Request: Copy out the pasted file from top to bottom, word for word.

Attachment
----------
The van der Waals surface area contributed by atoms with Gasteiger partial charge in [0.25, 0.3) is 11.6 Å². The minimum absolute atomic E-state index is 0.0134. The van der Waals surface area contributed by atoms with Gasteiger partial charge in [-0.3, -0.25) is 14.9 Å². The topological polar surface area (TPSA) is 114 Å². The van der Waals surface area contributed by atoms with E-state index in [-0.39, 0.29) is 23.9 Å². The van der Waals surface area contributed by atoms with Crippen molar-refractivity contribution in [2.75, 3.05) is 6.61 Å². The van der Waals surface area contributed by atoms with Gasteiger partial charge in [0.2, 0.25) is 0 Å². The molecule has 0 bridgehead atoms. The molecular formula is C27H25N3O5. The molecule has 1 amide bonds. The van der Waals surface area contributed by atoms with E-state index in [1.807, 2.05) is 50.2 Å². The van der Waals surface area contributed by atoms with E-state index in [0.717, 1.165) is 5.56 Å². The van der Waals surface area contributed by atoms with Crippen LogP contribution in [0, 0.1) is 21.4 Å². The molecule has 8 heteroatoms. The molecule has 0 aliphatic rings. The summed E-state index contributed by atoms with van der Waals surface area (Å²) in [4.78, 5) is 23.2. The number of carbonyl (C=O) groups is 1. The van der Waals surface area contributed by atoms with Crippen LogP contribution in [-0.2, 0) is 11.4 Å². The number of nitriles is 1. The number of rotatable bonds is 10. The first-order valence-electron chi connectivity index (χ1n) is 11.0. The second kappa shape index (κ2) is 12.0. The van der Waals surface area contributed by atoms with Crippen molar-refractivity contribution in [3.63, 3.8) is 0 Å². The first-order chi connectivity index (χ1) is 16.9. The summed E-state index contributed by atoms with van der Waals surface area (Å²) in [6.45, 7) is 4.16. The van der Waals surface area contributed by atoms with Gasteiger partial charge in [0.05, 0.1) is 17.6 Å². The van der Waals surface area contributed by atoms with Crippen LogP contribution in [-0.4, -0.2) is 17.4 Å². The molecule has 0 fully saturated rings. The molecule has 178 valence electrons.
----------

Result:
The van der Waals surface area contributed by atoms with Gasteiger partial charge in [0.25, 0.3) is 11.6 Å². The minimum absolute atomic E-state index is 0.0134. The van der Waals surface area contributed by atoms with Gasteiger partial charge in [-0.3, -0.25) is 14.9 Å². The topological polar surface area (TPSA) is 114 Å². The van der Waals surface area contributed by atoms with E-state index in [-0.39, 0.29) is 23.9 Å². The van der Waals surface area contributed by atoms with Crippen molar-refractivity contribution in [2.75, 3.05) is 6.61 Å². The van der Waals surface area contributed by atoms with Gasteiger partial charge in [0.2, 0.25) is 0 Å². The molecule has 0 bridgehead atoms. The molecular formula is C27H25N3O5. The molecule has 1 amide bonds. The van der Waals surface area contributed by atoms with E-state index in [1.807, 2.05) is 50.2 Å². The van der Waals surface area contributed by atoms with E-state index in [0.717, 1.165) is 5.56 Å². The van der Waals surface area contributed by atoms with Crippen LogP contribution in [0, 0.1) is 21.4 Å². The molecule has 8 heteroatoms. The molecule has 0 aliphatic rings. The summed E-state index contributed by atoms with van der Waals surface area (Å²) in [4.78, 5) is 23.2. The number of carbonyl (C=O) groups is 1. The van der Waals surface area contributed by atoms with Crippen LogP contribution in [-0.2, 0) is 11.4 Å². The number of nitriles is 1. The number of rotatable bonds is 10. The first-order valence-electron chi connectivity index (χ1n) is 11.0. The second kappa shape index (κ2) is 12.0. The van der Waals surface area contributed by atoms with Crippen molar-refractivity contribution in [3.63, 3.8) is 0 Å². The first-order chi connectivity index (χ1) is 16.9. The summed E-state index contributed by atoms with van der Waals surface area (Å²) in [6.45, 7) is 4.16. The van der Waals surface area contributed by atoms with Gasteiger partial charge in [0.05, 0.1) is 17.6 Å². The van der Waals surface area contributed by atoms with Crippen LogP contribution in [-0.4, -0.2) is 17.4 Å². The molecule has 0 fully saturated rings. The molecule has 178 valence electrons.